by Raphael Rothstein
Michal Seletsky is a young woman who says that in life she prefers things to be unambiguously black and white. Nevertheless, as a media researcher, she finds that color plays a decisive role in how newspapers appeal to readers.
Her Master's thesis at Bar-Ilan University was a study of how four major Israeli dailies - Ha'aretz, Ma'ariv, Yeditoth Ahronot and Globes Business News - coped with the stiff completion of cable television and the second channel between 1989 and 1994.
"They met the challenge," Michal says, "by impressive design and graphics, liberally using color and enhancing and increasing consumer supplements like food, fashion and leisure."
She found that the visual stimuli people responded to when watching television was what guided the publishers. Thus, she concludes, they were able to maintain and even increase their circulation. Now visiting New York, Michal is interested in a public relations or media career and is checking out American news coverage.
At a recent midtown panel on how the American media influences the public's perception of the Middle East, she asked how the Anglo-Jewish Press shapes American-Jewish understanding of Israel and her surroundings.
The media mavens in the audience explained to her that most Jews in North America get their information from the secular media - newspapers and television.
And when it comes to the media's influence, it seems it may be over estimated. Panelist Mort Zuckerman, publisher of the Daily News and U.S. News and World Report said that the Mideast story has been around so long the public's opinion does not shift because of media emphasis in one direction or another. He observed that most Americans are sympathetic to Israel's perception notwithstanding a discernible anti-Israel media bias.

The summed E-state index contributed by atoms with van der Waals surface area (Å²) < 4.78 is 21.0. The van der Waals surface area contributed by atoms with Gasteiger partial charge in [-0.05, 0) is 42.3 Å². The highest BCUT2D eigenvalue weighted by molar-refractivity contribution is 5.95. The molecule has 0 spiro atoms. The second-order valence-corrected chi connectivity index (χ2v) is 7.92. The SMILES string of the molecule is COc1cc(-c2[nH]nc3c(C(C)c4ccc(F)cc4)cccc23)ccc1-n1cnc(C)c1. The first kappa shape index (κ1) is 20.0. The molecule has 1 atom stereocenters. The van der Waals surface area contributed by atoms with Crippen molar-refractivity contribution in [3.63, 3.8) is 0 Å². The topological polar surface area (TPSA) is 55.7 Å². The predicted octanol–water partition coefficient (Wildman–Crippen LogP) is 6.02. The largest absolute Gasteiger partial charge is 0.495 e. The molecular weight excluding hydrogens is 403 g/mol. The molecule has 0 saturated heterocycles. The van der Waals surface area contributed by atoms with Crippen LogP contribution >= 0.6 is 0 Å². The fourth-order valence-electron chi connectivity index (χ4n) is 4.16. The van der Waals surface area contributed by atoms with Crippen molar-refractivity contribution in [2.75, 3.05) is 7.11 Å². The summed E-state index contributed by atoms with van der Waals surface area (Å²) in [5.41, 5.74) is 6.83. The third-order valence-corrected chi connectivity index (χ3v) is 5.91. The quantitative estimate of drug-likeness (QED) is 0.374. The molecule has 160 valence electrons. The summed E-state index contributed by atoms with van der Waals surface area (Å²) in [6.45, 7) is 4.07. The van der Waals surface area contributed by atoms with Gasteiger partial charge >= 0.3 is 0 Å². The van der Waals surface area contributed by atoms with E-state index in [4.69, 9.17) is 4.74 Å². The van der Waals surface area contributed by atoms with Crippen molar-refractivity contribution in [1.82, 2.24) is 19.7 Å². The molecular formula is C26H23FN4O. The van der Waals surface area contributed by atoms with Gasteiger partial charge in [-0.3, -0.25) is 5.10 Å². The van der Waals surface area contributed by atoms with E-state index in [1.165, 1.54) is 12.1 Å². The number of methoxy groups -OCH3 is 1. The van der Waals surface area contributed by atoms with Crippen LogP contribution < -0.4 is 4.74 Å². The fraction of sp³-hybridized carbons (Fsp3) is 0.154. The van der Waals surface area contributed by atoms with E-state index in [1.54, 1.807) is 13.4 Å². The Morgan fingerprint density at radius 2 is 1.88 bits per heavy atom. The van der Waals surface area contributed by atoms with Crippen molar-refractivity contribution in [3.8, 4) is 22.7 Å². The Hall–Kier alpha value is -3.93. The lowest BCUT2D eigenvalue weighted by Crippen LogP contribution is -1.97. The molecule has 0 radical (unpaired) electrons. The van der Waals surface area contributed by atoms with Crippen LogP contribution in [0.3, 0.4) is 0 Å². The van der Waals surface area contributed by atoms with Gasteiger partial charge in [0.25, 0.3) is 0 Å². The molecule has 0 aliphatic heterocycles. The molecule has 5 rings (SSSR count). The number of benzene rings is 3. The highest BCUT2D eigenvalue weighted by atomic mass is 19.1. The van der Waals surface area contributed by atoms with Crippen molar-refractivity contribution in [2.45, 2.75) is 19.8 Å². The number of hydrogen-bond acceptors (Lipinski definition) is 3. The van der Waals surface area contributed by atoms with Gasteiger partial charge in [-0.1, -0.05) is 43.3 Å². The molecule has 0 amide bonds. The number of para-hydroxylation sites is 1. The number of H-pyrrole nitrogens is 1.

"If you read newspapers and watch television," Zuckerman said, "you'd think Bibi Netanyahu's first name is 'Hard-line." "Yes," panelist Morley Safer of '60 Minutes' quipped, "and he made Sharon Foreign Minister to soften his image."
Turning to recent diplomatic developments Rajhid Dergham, the U.N. based correspondent of the Arabic Daily Al Hayat, (Published in London) said she regretted that the Oslo agreement focuses solely on Israel and the Palestinians, while the Madrid Conference in 1991 was aimed at a comprehensive peace settlement. "Now," she said, "the peace process is not concerned with Israel and Syria."
Asked recently about Dergham's comment, the head of Israel's delegation at Madrid, Prime Minister Yitzhak Shamir, found himself in agreement. Although at home, Shamir has made no secret of his disapproval of Oslo and withdrawal from Judea and Samria, while here he scrupulously avoided criticizing Israel's present leadership in interviews and statements.
The 84 year old Shamir was in New York to attend the recent major Israel Bonds dinner honoring him and Mikhail Gorbachev on the occasion of the 10th anniversary of the Great Soviet Aliyah.
Shamir and Gorbachev first met in 1991 at the Madrid Conference. Some months later, in 1992, when he was no longer President of the Soviet Union, Gorbachev visited Israel. His host was the then Minister of tourism Gideon Patt, who as the current President and CEO of Israel Bonds conceived of the commemorative event. Welcoming the former Soviet Chief to New York, Patt mentioned the 1992 trip and Gorbachev responded enthusiastically, "Yes, I remember it well. It was a wonderful visit."
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